Shamed by a Good Friend Part 3

Shame in the wake of grief

Shame is like a leech: potent, dangerous, and potentially lethal to the soul. Shame can internalize problems and leave the grieving person feeling that they are the problem. Tim Lawrence, a specialist in adversity, blogs that grief and shame are “an unacceptable combination”.  And that shame in the wake of grief is “one of the most lethal, pervasive desecrations of humanity.”

Further,  he claims, “when your life’s been torn apart, the potential for humiliation is exacerbated to infinity. To add a layer of poisonous shame to your already turmoiled position is not only scary, but it’s also dangerous.” Lawrence believes that “the combination of grief and shame is the most wounding force in the lexicon of human emotion.”


In recent years, researchers have explored relationships between grief and shame, especially in cases of spousal bereavement. Mine was a good case in point, as shame often arises as a breakdown in our self-presentation as a worthy person. It warns us when we have lost or are about to lose value and acceptance in the eyes of others.

That’s how I felt with Maya.

Bereaved people who feel shame about the death of their spouse may find their symptoms exacerbated because of a history of childhood assault, emotional abuse, parental neglect, abandonment, and rejection.

Bereaved widows

I read with sadness that bereaved widows are more likely to experience traumatic (prolonged) grief if they experienced childhood adversities.

Maya would say I am one of the most confident people she knows; that I have buckets of self-esteem. But Maya hasn’t thought much about my traumatic childhood. I have. I received a tremendous amount of affirmation, acceptance, and approval from Karl in our 23 years together. So, possibly, as well as missing his love, reassurance, connection, comfort, and support, I am missing the loss of the source of confidence that held my shame at bay.

Blessedly, I accept that Karl is dead. But I find that my self-confidence and self-esteem, once lost, are challenging to regain, even for a confident and self-assured woman.

So, given that I am grieving, in pain, feeling shamed and deeply upset, how can I use our healing model to work through the emotional fallout from the shaming situation with Maya?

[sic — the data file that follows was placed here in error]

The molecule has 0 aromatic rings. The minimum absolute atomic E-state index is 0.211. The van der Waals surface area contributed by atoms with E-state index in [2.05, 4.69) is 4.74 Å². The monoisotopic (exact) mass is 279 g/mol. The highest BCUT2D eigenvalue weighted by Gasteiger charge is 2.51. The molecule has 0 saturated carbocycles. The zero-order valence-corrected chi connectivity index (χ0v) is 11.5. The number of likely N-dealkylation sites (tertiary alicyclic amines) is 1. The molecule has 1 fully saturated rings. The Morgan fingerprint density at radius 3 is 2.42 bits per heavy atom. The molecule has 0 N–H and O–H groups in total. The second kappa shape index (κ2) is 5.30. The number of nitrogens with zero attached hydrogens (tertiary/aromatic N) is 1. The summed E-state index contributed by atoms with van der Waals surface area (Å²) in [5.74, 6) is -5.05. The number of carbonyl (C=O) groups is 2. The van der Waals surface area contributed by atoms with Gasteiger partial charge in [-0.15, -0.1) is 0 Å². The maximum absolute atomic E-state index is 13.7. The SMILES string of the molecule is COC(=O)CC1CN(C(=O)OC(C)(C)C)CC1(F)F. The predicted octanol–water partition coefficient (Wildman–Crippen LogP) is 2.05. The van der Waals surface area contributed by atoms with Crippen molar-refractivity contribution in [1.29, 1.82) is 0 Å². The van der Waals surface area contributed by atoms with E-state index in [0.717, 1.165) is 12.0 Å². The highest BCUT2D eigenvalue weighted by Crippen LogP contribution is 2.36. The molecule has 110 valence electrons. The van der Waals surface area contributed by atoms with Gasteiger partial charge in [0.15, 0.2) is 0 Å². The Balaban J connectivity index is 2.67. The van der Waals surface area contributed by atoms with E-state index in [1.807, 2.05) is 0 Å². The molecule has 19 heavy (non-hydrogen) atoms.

As I face the Acceptance Gateway, I must accept the reality of my life. I was not always prudent with my finances. I am naïve and trusting. (Karl would say that.) And I do over-share. I am who I am. I have a reputation with Maya. I also must accept that Maya is doing what Maya does, and nobody does that better than Maya.

She’s as reliable as a thunderstorm in the tropics.

Maya’s judgment of me is always close to the surface of her sunny personality.

I also must accept that accompanying my grief is my wounded child, however much I soothe her. She’s hyper-sensitive to attack right now, a highly charged time, after the complicated legal, financial, and activist matters that occupied me for two years. I also must accept that I cannot change Maya. Her values are firmly grounded in a parental voice informed by a lexicon packed full of “shoulds”.

So, for Acceptance, I give myself a hesitant check. I accept what’s going on and that the best I can do right now to protect myself (and our friendship) is to exit. Stage left.


As I approach this Gateway, I discover with some relief that I can bless what arises. I was not thrown off-balance to the point of despair by Maya’s insensitive remarks. I am annoyed and disappointed, but I extricate myself with some dignity. I quickly debrief my experience with Stacey and reframe it as a shaming situation. I take the time to process it. My reframing, good for my mental health, makes me examine the potential for complicated grief in my circumstances. I make an appointment with a new therapist. I’m also most grateful to my astute friend, Stacey, who immediately spotted shaming behavior. I’m even thankful to Google and Google Scholar for my quick-and-dirty education in shaming and complicated grief. (Oh, and I’m trying to be ultra-diligent about my tiny investment portfolio.)